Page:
“Going door to door is just part of getting out in the community and getting to know people,” Addiego adds. “It’s important, but another good tactic is trying to have fun with it. One time, I had a wine festival fundraiser and invited friends and family, which made it feel more natural and welcoming.”

Having party support can also be an important facet of fundraising, according to both politicians. “Hopefully you have a good, active party in your community,” Addiego says. “They can help introduce you to people who are interested in what you have to say and will want to support you.”

But, Addiego says, she always kept one important thing in the back of her mind when she first started fundraising: “I always say, people are willing to pay for good government. That’s what you need to represent in order to fundraise successfully.”

 

Get ready for the trolls

It’s going to happen. There’s no way around it. When you become a political candidate, you open yourself to criticism – and as we all know, it can get personal and ugly.

“There’s always negativity,” Lampitt says. “It’s unavoidable. And you might think it doesn’t hurt, but of course it does. I’m human, right? But you have to understand that maybe somebody is saying something like that because they’re really affected by whatever the topic at hand is. Instead of getting upset or taking it personally, you have to use questions and figure out where this anger came from. It’s very important to acknowledge why people are upset in the first place. Then you can work toward a solution.”

Sometimes, though, it’s best to just get off the Internet. “I stopped reading blogs,” Addiego says. “I got so caught up in it, because it’s very hurtful. It can be downright nasty. But then I remembered I wouldn’t be in office if people didn’t vote for me, and it’s not only people from my party who voted for me. So I made a conscious decision not to read it, and that’s done me a lot of good.”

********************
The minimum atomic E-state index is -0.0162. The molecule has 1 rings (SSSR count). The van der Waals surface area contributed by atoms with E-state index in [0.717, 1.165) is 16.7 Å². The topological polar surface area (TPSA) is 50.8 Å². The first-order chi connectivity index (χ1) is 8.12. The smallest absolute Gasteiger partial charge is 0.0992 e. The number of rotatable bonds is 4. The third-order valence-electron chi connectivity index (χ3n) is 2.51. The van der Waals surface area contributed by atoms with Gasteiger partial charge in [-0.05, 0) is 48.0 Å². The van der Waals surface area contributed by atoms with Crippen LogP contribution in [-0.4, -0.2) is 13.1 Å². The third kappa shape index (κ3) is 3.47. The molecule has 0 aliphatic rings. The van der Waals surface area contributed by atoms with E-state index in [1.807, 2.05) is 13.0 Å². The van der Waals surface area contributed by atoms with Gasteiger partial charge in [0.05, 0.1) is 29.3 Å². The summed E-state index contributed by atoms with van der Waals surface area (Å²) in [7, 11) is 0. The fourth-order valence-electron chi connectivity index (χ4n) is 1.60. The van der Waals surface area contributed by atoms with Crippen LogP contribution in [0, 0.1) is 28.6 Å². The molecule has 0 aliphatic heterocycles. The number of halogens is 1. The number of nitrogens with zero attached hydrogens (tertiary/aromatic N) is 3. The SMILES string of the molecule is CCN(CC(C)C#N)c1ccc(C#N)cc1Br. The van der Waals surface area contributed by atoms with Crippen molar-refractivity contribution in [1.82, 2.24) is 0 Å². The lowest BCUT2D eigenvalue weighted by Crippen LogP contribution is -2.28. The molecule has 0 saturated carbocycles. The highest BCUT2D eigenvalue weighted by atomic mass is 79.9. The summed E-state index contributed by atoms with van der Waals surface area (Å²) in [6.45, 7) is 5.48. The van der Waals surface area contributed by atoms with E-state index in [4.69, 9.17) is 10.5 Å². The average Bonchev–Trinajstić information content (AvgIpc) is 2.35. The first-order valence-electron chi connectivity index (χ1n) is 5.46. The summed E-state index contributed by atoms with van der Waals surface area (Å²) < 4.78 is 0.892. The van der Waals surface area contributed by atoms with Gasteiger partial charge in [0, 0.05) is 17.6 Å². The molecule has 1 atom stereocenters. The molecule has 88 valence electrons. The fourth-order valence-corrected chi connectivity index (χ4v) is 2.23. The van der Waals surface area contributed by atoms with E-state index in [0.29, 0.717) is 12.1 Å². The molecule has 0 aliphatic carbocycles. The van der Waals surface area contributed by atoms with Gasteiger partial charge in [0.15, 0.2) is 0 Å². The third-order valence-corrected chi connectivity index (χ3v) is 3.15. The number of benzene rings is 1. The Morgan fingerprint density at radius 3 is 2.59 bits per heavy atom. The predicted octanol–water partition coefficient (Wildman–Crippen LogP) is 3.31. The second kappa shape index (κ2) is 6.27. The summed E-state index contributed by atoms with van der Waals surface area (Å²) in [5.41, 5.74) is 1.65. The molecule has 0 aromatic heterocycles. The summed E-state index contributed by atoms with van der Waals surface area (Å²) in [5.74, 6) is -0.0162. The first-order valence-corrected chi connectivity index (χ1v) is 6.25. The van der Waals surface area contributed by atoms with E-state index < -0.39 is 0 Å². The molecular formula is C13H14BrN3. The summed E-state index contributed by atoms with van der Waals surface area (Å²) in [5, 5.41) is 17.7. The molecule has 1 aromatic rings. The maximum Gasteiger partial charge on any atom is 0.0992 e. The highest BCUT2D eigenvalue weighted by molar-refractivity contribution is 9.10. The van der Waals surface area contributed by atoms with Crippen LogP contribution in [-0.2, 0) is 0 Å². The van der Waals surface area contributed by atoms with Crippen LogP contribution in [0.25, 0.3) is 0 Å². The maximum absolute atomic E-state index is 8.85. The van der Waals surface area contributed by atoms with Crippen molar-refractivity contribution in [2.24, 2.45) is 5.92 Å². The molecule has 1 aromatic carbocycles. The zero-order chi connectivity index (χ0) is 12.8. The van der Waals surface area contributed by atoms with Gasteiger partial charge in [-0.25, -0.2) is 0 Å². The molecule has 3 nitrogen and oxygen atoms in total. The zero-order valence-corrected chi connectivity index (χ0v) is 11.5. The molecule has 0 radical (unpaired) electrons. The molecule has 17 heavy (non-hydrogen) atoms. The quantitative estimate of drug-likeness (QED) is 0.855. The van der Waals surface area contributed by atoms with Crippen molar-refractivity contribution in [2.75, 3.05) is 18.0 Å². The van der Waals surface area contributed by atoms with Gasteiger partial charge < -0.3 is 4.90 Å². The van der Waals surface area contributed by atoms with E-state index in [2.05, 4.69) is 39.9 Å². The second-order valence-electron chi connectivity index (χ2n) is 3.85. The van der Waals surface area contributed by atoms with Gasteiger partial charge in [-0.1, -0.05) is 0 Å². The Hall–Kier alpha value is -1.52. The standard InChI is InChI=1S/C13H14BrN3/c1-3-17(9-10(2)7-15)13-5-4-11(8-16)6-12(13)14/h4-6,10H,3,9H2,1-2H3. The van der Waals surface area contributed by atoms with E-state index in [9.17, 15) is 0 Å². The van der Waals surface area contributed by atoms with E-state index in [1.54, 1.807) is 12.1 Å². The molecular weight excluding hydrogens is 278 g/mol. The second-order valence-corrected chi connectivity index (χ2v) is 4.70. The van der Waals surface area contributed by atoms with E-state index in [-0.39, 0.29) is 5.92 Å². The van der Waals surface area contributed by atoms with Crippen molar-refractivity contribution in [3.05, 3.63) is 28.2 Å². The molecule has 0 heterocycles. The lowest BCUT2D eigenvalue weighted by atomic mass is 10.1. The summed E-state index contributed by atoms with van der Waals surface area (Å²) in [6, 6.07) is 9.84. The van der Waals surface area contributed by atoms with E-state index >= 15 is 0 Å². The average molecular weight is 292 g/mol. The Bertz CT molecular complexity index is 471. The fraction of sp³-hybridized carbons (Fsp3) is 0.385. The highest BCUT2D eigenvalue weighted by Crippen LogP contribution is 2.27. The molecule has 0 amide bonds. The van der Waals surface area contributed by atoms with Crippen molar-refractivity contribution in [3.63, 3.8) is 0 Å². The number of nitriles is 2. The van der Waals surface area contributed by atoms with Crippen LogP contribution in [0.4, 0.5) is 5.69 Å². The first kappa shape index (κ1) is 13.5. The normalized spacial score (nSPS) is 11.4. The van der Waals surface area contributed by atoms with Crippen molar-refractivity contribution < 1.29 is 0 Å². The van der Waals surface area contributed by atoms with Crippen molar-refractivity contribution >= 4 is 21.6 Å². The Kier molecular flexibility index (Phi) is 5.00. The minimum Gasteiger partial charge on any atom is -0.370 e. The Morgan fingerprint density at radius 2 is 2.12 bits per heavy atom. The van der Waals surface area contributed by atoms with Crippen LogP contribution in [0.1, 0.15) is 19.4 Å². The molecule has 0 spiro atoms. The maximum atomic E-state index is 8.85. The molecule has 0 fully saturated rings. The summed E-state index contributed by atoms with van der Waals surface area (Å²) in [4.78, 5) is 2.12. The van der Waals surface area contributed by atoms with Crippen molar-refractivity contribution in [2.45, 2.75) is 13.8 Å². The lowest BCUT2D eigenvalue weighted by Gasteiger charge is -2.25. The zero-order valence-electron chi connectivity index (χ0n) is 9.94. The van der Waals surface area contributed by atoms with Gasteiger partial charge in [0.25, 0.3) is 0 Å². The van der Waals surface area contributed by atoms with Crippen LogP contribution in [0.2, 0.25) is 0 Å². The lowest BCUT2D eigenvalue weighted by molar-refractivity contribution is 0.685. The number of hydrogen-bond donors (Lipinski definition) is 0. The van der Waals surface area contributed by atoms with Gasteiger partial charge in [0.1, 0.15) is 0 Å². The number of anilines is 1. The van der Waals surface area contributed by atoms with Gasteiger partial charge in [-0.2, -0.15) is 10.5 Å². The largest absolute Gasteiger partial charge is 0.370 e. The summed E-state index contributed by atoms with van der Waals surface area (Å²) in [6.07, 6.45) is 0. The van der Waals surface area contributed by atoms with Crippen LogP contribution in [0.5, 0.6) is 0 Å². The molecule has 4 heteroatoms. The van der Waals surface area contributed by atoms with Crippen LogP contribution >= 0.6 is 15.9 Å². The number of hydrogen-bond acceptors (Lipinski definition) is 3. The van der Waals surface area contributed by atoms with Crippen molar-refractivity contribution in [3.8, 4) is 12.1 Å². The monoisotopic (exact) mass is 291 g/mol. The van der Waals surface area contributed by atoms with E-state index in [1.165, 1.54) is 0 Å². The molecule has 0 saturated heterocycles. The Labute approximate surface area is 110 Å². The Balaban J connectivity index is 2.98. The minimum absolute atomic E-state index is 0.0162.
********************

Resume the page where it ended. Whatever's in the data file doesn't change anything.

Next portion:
It’s one thing when the backlash is coming at you, but that’s not always how it works – which is an important thing to keep in mind before you take the plunge. Sometimes, insults are aimed at your family, which both women agree is even harder to stomach.

“It’s not an easy thing to put yourself out there, but it’s even harder to put your family out there,” Lampitt says. “Personally, I made the decision to wait until my children were capable of having a voice and understanding what their mother was doing. Then, if somebody came up to them and said something negative, they would be able to articulate an answer and feel less personally attacked.”

 

Be prepared to make major sacrifices

Lampitt is quick to caution that politics is not a gig for everybody. “You really need to understand what’s involved in doing something like this before you take the first few steps,” Lampitt says. “It’s hard to put yourself out there in this way. I have given up everything in terms of extracurriculars and a lot of things I used to enjoy.”

“It’s going to impact your personal life,” Addiego says. “It’s just going to. There’s a lot of time when you have very late nights, especially if you have another job and you’re doing politics and government in addition, which many of us do. It’s a lot for one person.”

But for both women, making those sacrifices is simply part of doing the job well. “I basically work two full-time jobs,” Lampitt says. “I made this decision, so I’m not complaining, but you need to know your Friday nights will not be your own and sometimes you’ll also need to be somewhere on Saturday morning at 8 am because it’s important to the people you represent. This is a real commitment.”

Addiego struggled to find balance initially, particularly with spending time with her daughter. Her solution was to mesh family and politics. “There’s so many times you need to be out in the community, but a lot of the time, you can bring your family to that and have them be part of it. It was important to me to create that balance so I could bring my daughter to things and see her more.”

If you aren’t ready to make such a big commitment, there are other ways to get involved.

“You can still be a meaningful part of the process without giving up as much,” Lampitt says. “There are clubs and organizations and elected officials that you may be passionate about, so you can use your voice there to make the difference. Because if you’re in office, it’s not about what hours you want to work. It’s always about the hours people need you.”

 

Elected Women in South Jersey, 2016

Source: Rutgers Eagleton Institute of Politics

 

May 2017